IL-4 is important in inducing IgE isotype switching, T cell polarization into Th2 cells, and generation of IL-4, IL-5, and IL-13 by Th2 cells. IL-4Ra is expressed on CD4+ and CD8+ T cells, B cells, macrophages, lung epithelial cells, airway goblet cells, and smooth muscle cells [11]. There is a functional homogeniety between IL-4 and IL-13. IL-4 can activate a heterodimeric receptor complex consisting of the IL-4 receptor a-subunit (IL-4Ra) and a C subunit. IL-13 can activate the IL-4Ra and the IL-13 receptor a1-subunit (IL-13Ra1) [5]. Both IL-4 and IL-13 can bind to heterodimeric combination of the a-subunit of the IL-13 receptor and the a-subunit of the IL-4 receptor. And this leads to signaling of both IL-4 and IL-13. Therefore will blocking IL-4R a with an antibody of this receptor chain expected to block the effects of both IL-4 and IL-13 [6].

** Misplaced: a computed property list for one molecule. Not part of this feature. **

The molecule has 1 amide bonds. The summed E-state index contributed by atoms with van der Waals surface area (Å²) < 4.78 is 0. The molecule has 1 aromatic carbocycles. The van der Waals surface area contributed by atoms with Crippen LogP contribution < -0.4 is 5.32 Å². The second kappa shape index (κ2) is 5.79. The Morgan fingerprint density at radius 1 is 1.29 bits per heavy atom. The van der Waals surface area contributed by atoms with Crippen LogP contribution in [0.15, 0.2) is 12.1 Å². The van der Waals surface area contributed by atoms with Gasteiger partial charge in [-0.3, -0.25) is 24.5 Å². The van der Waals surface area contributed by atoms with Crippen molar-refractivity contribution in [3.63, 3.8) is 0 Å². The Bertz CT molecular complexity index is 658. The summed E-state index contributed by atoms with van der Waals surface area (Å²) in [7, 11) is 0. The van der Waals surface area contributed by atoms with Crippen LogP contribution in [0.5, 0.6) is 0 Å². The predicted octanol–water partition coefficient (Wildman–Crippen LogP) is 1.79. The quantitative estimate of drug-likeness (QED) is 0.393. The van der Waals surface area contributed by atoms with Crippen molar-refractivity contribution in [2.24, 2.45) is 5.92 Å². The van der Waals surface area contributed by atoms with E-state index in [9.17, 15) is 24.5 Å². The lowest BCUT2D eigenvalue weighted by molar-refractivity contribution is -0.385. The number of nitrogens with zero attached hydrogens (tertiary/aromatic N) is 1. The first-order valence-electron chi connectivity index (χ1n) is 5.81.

Pascolizumab and VAK694 are anti-IL-4 neutralizing monoclonal antibodies. Also IL-4 receptor antagonist drugs like dupilumab, pitrakinra and AMG-317 have been discovered. Even a recombinant IL-4Ra that captures soluble IL-4 and prevents their binding to IL-4 receptors, has been developed. It is called altrakincept. However, further research on this drug was discontinued by its manufacturer, since the phase 3 clinical trial failed to confirm its earlier promising results. Since there is a high redundancy of IL-4 and IL-13 signaling, blocking of both IL-4 and IL-13 has been expected to be more efficient [11]. Dupilumab is a drug that inhibits signaling from IL-4 and IL-13 concomitantly. It is a molecule that binds to the alpha subunit of the IL-4 receptor. Phase II trials for dupilumab showed that asthma exacerbations were decreased in patients using this drug [12, 13]. Dupilumab also improved lung function. It reduced the inhaled corticosteroid dose in the patient group. There was also an associated reduction in fractional exhaled nitric oxide with reduced serum concentrations of Th2-associated inflammatory markers such as CCL17 (TARC), CCL26 (eotaxin-3), and IgE [6]. These results are promising and further clinical trials will us show us the long-term efficacy of dupilumab [11].